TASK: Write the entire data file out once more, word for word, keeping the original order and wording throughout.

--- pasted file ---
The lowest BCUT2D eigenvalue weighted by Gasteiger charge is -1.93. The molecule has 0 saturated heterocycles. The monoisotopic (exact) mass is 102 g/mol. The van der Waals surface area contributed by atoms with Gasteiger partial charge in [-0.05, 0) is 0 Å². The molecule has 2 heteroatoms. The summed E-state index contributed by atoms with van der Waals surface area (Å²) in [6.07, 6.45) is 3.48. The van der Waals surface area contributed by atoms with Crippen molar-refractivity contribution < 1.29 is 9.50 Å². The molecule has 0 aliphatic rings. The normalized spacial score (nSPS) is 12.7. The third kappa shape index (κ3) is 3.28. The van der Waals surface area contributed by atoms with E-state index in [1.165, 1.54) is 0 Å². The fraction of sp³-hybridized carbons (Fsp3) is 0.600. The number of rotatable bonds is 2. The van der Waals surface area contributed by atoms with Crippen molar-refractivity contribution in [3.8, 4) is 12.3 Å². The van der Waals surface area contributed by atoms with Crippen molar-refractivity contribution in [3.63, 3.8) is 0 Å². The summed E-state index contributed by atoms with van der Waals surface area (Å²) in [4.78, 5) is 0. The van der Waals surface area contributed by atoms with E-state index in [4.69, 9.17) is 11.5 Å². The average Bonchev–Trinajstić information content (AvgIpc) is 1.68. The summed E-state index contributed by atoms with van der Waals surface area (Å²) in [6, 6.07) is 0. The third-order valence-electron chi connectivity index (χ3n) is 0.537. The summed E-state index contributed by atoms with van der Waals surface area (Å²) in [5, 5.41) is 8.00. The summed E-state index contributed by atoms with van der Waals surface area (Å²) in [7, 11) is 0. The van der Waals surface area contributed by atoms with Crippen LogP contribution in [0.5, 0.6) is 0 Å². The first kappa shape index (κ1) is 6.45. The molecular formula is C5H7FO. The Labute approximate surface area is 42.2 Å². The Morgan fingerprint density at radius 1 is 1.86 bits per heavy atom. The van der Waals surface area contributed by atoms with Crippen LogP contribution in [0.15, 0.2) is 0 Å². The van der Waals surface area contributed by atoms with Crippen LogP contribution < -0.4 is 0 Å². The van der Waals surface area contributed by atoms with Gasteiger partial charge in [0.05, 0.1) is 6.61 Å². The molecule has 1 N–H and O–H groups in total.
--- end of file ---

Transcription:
The lowest BCUT2D eigenvalue weighted by Gasteiger charge is -1.93. The molecule has 0 saturated heterocycles. The monoisotopic (exact) mass is 102 g/mol. The van der Waals surface area contributed by atoms with Gasteiger partial charge in [-0.05, 0) is 0 Å². The molecule has 2 heteroatoms. The summed E-state index contributed by atoms with van der Waals surface area (Å²) in [6.07, 6.45) is 3.48. The van der Waals surface area contributed by atoms with Crippen molar-refractivity contribution < 1.29 is 9.50 Å². The molecule has 0 aliphatic rings. The normalized spacial score (nSPS) is 12.7. The third kappa shape index (κ3) is 3.28. The van der Waals surface area contributed by atoms with E-state index in [1.165, 1.54) is 0 Å². The fraction of sp³-hybridized carbons (Fsp3) is 0.600. The number of rotatable bonds is 2. The van der Waals surface area contributed by atoms with Crippen molar-refractivity contribution in [3.8, 4) is 12.3 Å². The van der Waals surface area contributed by atoms with Crippen molar-refractivity contribution in [3.63, 3.8) is 0 Å². The summed E-state index contributed by atoms with van der Waals surface area (Å²) in [4.78, 5) is 0. The van der Waals surface area contributed by atoms with E-state index in [4.69, 9.17) is 11.5 Å². The average Bonchev–Trinajstić information content (AvgIpc) is 1.68. The summed E-state index contributed by atoms with van der Waals surface area (Å²) in [6, 6.07) is 0. The third-order valence-electron chi connectivity index (χ3n) is 0.537. The summed E-state index contributed by atoms with van der Waals surface area (Å²) in [5, 5.41) is 8.00. The summed E-state index contributed by atoms with van der Waals surface area (Å²) in [7, 11) is 0. The van der Waals surface area contributed by atoms with Crippen LogP contribution in [0.5, 0.6) is 0 Å². The first kappa shape index (κ1) is 6.45. The molecular formula is C5H7FO. The Labute approximate surface area is 42.2 Å². The Morgan fingerprint density at radius 1 is 1.86 bits per heavy atom. The van der Waals surface area contributed by atoms with Crippen LogP contribution in [0.15, 0.2) is 0 Å². The van der Waals surface area contributed by atoms with Crippen LogP contribution < -0.4 is 0 Å². The van der Waals surface area contributed by atoms with Gasteiger partial charge in [0.05, 0.1) is 6.61 Å². The molecule has 1 N–H and O–H groups in total.